Medium Chain Triglyceride (MCT) Diet


A diet often used in England and Canada, and select centers in the United States, is the MCT diet. MCT refers to the type of oil, medium chain triglyceride, used in the diet to make it more palatable. The approach is similar to the modified Atkins diet and low glycemic index treatment.

There are historically two main types of ketogenic diets used in practice.

Classical Ketogenic Diet

Medium Chain Triglyceride (MCT) Ketogenic Diet

  • The late Peter R. Huttenlocher MD is credited with creating the medium chain triglyceride (MCT) ketogenic diet in the 1970s. It has since been adapted and various versions are used in centers across the United Kingdom and Europe. It is used in the United States as well at select centers.
  • The MCT ketogenic diet uses a fat supplement that consists only of MCT fats (MCT oil). MCT fat can produce ketones more easily than LCT fat, and often does not require carnitine by the body (or as a supplement) to break down these fats into ketones. This means that in the MCT diet, less total fat is needed, thus allowing more carbohydrate and protein to be included in the regimen. It may also be more beneficial to the child or adult’s cholesterol and triglycerides than an LCT diet.
  • There are many ways to ingest MCT oil:
    1. It can be taken orally as MCT oil (available in stores and on the Internet without a prescription). Coconut oil is one example.
    2. Liquigen is a product made by Nutricia for children on ketogenic diets for epilepsy.
    3. Betaquik is a product made by Vitaflo/Nestle for children on ketogenic diets for epilepsy.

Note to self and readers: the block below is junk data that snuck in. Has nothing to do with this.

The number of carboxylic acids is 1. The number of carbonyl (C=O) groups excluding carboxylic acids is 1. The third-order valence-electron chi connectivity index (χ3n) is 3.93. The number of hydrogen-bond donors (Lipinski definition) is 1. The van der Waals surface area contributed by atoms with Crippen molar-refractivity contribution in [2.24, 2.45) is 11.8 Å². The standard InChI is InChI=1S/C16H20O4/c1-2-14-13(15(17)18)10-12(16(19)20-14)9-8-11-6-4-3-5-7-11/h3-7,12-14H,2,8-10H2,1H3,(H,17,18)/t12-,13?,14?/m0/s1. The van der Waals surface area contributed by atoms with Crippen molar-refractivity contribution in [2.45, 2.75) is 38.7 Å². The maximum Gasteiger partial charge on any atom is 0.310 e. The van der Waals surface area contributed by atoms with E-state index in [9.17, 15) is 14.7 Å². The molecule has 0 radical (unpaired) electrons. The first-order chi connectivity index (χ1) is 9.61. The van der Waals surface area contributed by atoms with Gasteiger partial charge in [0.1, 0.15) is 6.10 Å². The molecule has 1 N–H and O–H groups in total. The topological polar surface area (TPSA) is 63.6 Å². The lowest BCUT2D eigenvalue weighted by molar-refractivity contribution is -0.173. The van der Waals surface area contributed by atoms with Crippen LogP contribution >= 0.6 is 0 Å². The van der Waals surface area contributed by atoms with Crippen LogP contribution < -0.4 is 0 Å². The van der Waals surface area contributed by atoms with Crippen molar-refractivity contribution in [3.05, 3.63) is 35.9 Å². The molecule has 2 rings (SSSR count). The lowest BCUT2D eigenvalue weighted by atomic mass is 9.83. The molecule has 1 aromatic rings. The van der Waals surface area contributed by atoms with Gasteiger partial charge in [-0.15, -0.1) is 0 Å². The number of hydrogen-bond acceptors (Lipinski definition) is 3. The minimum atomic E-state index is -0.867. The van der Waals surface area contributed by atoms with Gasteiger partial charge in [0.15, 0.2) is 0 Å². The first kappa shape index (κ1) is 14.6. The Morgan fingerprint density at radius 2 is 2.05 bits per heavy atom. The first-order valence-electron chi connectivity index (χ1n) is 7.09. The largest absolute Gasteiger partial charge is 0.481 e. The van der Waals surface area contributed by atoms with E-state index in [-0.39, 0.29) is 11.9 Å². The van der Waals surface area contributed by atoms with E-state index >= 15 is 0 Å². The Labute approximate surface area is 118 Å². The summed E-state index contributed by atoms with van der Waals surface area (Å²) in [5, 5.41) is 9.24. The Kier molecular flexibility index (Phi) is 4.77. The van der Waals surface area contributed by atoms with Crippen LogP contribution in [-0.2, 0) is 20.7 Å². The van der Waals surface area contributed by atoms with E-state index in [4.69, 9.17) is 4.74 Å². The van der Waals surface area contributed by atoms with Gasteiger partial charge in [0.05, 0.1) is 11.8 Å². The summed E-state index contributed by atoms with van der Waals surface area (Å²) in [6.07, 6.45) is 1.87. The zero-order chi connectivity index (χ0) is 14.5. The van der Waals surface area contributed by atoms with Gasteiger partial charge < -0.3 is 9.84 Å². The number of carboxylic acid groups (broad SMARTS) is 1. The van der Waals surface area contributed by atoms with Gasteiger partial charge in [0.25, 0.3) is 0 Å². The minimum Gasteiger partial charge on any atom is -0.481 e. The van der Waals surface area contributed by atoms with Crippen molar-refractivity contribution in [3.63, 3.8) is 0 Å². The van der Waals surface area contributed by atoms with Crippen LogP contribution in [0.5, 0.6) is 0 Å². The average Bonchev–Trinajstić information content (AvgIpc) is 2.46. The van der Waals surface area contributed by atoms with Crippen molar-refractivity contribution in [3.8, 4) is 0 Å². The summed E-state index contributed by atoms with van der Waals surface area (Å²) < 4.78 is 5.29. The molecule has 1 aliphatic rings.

• Find example MCT ketogenic diet recipes in Matthew's Friends Keto Kitchen.

The amount of energy given from MCT ranges between treatment centers. The original MCT diet described by Dr. Huttenlocher in the 1970s provided 60 percent of its calories from MCT. Due to tolerance issues using this amount of MCT, the diet was modified by Dr. Ruby Schwartz and colleagues in 1989 at Matthew’s Friends.

This modified MCT diet has 30 percent of the calories obtained from MCT oil or emulsion and 30 percent from long chain dietary fats. It has become known as the “John Radcliffe diet” because it was a product of the John Radcliffe hospital in Oxford, UK. The remaining energy breakdown was from carbohydrate, protein, and naturally occurring fat in foods.

Experience from the Institute of Child Health in London has shown that these levels may be too rigid, i.e., 30 percent of energy from MCT is too low to produce enough ketones, while 60 percent is too high as it may cause side effects. Each child responds differently to the MCT in the diet; thus the dietary prescription will vary from child to child. In many cases the level may begin at 40 percent but may need to be increased to 45-50 percent to maintain ketosis.

Toleration of the MCT Supplement

As with the classical diet, observed side effects, such as constipation, lack of energy, vomiting, abdominal discomfort and diarrhea, have been reported in the past. Chaffe et al (2005) assessed the side effects experienced by children on both the classical and MCT versions and found that no side effects were seen more frequently on either diet. Only 3 of the 54 children reviewed needed to discontinue the diet due to symptoms. In most cases, side effects on the MCT diet can be stopped by temporarily lowering the amount of MCT and re-introducing it gradually.

  • The MCT diet is traditionally more flexible than the classical version and a larger variety of food can be included due to the higher carbohydrate and protein allowance.
  • Most centers use exchange lists to divide up the allocated food groups for the day. Parents and caregivers have the flexibility of planning their own meals for the child by choosing foods from the lists in the allocated quantities.